Psychological Pricing Tactics to Fight the Inflation Blues

Many consumers recovering from the worst inflation in 40 years continue to closely watch their spending—they want to know that every expense is worth it. Now companies must confront a major challenge: gauging how much, if any, of their own higher costs customers are willing to bear.

More than ever, businesses today will need to lean hard on psychological pricing strategies to convince customers to overcome their reluctance to spend, according to recent research by Elie Ofek, the Malcolm P. McNair Professor of Marketing at Harvard Business School.

These approaches tap into consumers’ subconscious biases and attempt to get them to view certain prices as attractive and fair. The tactics range from offering tiered pricing options to old standby sales techniques, such as buy one, get one free.

“Perceptions matter, so businesses have to be careful about how and what they charge.”

“Using psychological pricing to your advantage is key during times like these,” Ofek says. “When you raise prices, demand often falls—and sometimes consumer perceptions cause the fall to be so big that you’re better off absorbing at least some of the price increase yourself. Perceptions matter, so businesses have to be careful about how and what they charge.”

Amid fierce online competition among companies that know consumers can compare prices with a few clicks, the ultimate goal of psychological pricing is to help customers better appreciate the value of their purchases. “That’s the notion behind psychological pricing: How do we structure price offerings such that customers walk away feeling they made the right decision?” Ofek says.

It’s all about enticing customers to make purchases at price points they find acceptable, says Ofek, who outlines some psychological pricing techniques that are considered especially effective today—as well as those that are losing luster.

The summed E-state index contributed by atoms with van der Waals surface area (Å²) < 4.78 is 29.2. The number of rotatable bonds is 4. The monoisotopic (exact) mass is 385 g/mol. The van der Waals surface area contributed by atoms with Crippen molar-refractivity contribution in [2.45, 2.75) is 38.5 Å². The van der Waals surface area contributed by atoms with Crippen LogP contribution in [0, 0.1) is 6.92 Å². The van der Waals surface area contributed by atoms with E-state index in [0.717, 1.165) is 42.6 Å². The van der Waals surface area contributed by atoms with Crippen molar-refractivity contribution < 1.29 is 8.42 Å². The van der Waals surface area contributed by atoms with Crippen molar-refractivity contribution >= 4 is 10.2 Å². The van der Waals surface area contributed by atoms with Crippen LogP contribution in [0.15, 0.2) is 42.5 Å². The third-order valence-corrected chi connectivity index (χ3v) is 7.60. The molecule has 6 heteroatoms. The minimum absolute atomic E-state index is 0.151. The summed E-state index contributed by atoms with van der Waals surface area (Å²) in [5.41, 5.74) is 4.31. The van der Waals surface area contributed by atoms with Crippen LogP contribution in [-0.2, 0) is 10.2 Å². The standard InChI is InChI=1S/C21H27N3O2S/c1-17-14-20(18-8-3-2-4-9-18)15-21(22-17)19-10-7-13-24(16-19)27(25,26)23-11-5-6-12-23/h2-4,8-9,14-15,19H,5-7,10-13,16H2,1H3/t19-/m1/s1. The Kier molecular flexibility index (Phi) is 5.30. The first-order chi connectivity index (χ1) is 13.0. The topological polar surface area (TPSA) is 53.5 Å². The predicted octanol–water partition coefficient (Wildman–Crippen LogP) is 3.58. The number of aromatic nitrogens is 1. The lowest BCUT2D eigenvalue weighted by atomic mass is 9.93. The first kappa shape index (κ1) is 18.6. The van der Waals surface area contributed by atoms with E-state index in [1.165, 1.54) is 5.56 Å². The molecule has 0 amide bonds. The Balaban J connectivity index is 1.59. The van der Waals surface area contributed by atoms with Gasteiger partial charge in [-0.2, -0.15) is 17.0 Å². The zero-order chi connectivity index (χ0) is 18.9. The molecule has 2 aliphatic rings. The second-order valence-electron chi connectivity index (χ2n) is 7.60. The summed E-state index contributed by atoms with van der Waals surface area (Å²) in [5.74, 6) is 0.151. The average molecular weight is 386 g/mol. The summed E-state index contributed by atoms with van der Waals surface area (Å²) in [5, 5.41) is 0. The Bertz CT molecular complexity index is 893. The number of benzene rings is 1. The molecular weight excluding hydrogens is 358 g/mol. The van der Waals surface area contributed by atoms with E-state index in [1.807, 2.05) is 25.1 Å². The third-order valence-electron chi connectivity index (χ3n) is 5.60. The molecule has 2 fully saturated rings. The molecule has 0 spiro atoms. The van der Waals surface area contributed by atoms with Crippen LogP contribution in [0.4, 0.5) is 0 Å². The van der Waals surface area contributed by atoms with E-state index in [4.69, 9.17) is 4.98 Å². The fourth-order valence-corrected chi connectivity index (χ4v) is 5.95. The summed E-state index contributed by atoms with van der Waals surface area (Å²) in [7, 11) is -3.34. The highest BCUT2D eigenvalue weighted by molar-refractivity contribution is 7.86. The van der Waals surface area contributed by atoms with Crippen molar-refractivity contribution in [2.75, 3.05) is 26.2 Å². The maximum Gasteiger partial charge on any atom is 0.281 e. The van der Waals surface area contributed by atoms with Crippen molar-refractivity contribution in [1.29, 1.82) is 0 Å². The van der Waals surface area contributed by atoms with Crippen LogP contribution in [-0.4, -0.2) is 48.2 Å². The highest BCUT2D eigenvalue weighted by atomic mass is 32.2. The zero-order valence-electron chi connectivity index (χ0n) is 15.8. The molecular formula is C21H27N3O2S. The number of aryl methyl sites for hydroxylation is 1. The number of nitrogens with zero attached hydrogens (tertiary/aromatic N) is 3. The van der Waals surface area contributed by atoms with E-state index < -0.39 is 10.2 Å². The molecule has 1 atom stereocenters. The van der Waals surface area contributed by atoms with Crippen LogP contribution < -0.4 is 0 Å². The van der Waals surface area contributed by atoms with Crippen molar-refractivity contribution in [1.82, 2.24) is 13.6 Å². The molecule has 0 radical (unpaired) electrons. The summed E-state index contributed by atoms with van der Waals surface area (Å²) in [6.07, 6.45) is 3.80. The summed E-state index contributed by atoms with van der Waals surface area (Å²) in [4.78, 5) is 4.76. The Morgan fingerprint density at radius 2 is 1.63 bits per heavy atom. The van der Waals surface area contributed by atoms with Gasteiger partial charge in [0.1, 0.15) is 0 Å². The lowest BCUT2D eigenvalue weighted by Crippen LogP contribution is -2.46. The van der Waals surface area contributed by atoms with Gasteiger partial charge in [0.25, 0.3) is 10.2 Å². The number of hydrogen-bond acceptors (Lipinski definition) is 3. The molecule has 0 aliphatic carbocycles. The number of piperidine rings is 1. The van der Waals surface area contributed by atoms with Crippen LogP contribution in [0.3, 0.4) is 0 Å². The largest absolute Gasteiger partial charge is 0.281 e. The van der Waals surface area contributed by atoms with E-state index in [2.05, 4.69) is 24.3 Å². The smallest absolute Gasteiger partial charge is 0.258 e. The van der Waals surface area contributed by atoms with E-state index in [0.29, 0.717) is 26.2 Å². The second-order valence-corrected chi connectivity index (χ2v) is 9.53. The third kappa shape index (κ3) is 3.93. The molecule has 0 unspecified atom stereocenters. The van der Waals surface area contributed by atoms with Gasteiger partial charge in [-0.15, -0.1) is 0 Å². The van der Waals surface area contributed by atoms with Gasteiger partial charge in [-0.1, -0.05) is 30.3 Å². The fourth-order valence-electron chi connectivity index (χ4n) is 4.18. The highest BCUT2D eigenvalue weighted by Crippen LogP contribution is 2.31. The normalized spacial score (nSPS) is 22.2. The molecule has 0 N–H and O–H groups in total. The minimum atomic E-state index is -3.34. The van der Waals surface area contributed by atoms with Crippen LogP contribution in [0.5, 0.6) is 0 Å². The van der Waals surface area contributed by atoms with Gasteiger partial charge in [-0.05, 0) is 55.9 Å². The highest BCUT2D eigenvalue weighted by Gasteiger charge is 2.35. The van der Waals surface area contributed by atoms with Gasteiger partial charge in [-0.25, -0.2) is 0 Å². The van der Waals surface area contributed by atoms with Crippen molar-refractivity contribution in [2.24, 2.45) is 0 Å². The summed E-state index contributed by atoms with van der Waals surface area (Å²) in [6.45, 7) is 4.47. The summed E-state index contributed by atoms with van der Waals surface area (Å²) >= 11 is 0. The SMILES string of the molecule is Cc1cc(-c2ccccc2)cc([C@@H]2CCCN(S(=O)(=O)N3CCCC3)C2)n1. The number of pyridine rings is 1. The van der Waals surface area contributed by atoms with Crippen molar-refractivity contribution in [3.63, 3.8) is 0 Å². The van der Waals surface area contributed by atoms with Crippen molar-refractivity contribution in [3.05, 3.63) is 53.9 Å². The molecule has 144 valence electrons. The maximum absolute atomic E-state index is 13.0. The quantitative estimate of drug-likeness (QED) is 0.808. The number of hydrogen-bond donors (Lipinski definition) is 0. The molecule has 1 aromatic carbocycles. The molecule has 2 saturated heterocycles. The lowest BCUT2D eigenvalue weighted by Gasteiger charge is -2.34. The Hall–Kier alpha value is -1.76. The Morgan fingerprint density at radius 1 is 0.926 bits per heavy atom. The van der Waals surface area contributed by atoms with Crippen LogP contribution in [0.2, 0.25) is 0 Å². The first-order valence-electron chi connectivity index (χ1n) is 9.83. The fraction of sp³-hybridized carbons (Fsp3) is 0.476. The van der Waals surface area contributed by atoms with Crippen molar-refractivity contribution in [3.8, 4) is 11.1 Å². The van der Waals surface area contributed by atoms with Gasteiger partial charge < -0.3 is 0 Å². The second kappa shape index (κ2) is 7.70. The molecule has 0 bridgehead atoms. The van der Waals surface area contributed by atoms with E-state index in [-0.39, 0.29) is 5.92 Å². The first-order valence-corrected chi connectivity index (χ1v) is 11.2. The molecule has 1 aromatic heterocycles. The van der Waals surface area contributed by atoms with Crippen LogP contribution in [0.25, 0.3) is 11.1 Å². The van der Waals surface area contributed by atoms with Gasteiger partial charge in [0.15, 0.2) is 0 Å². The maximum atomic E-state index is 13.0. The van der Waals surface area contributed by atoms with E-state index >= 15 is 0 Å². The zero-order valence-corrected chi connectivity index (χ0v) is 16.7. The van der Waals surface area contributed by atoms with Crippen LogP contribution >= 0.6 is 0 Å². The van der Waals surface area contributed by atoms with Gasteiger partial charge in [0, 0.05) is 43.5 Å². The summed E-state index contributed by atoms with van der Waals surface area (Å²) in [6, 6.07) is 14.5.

Tiered pricing guides consumers to make the ‘right’ choice

An increasing number of firms are starting to use tiered pricing, a strategy that provides customers with several product or service options at different price levels. Think Netflix’s tiers for its streaming services, ranging from the cheapest standard-with-ads option to its premium pricing plan, which offers unlimited movie viewing and the highest picture quality without commercials.

“Tiered pricing is often a way to pull people in and steer them to an option that is the most appealing and at the same time the most profitable for the company,” Ofek says.

Companies can also use tiered pricing to attract different groups of customers, in which case they need to clearly differentiate the offerings in each category and develop price points that will resonate with each segment, he says.

Buy one, get one free distracts from the full price

Buy one, get one free is an old sales tactic, but it’s an effective one that’s recently regained popularity among businesses trying to encourage cost-conscious consumers to make purchases. Companies often use variations of this discount tactic, such as buy one, get the second 50 percent off.